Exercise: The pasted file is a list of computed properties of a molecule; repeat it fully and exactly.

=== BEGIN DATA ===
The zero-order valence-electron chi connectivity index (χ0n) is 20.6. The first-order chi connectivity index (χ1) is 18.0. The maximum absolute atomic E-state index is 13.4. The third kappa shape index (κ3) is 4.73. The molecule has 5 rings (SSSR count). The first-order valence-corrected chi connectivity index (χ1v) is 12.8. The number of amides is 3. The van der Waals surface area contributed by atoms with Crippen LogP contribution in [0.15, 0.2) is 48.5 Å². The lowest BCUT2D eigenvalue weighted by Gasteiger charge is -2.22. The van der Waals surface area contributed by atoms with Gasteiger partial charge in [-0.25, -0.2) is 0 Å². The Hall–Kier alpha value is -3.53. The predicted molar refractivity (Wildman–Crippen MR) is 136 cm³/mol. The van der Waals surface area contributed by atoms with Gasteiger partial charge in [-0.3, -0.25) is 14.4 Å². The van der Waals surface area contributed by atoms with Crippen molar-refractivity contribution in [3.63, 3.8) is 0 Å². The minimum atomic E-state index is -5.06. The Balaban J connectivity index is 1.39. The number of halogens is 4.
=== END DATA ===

The zero-order valence-electron chi connectivity index (χ0n) is 20.6. The first-order chi connectivity index (χ1) is 18.0. The maximum absolute atomic E-state index is 13.4. The third kappa shape index (κ3) is 4.73. The molecule has 5 rings (SSSR count). The first-order valence-corrected chi connectivity index (χ1v) is 12.8. The number of amides is 3. The van der Waals surface area contributed by atoms with Crippen LogP contribution in [0.15, 0.2) is 48.5 Å². The lowest BCUT2D eigenvalue weighted by Gasteiger charge is -2.22. The van der Waals surface area contributed by atoms with Gasteiger partial charge in [-0.25, -0.2) is 0 Å². The Hall–Kier alpha value is -3.53. The predicted molar refractivity (Wildman–Crippen MR) is 136 cm³/mol. The van der Waals surface area contributed by atoms with Gasteiger partial charge in [-0.3, -0.25) is 14.4 Å². The van der Waals surface area contributed by atoms with Crippen molar-refractivity contribution in [3.63, 3.8) is 0 Å². The minimum atomic E-state index is -5.06. The Balaban J connectivity index is 1.39. The number of halogens is 4.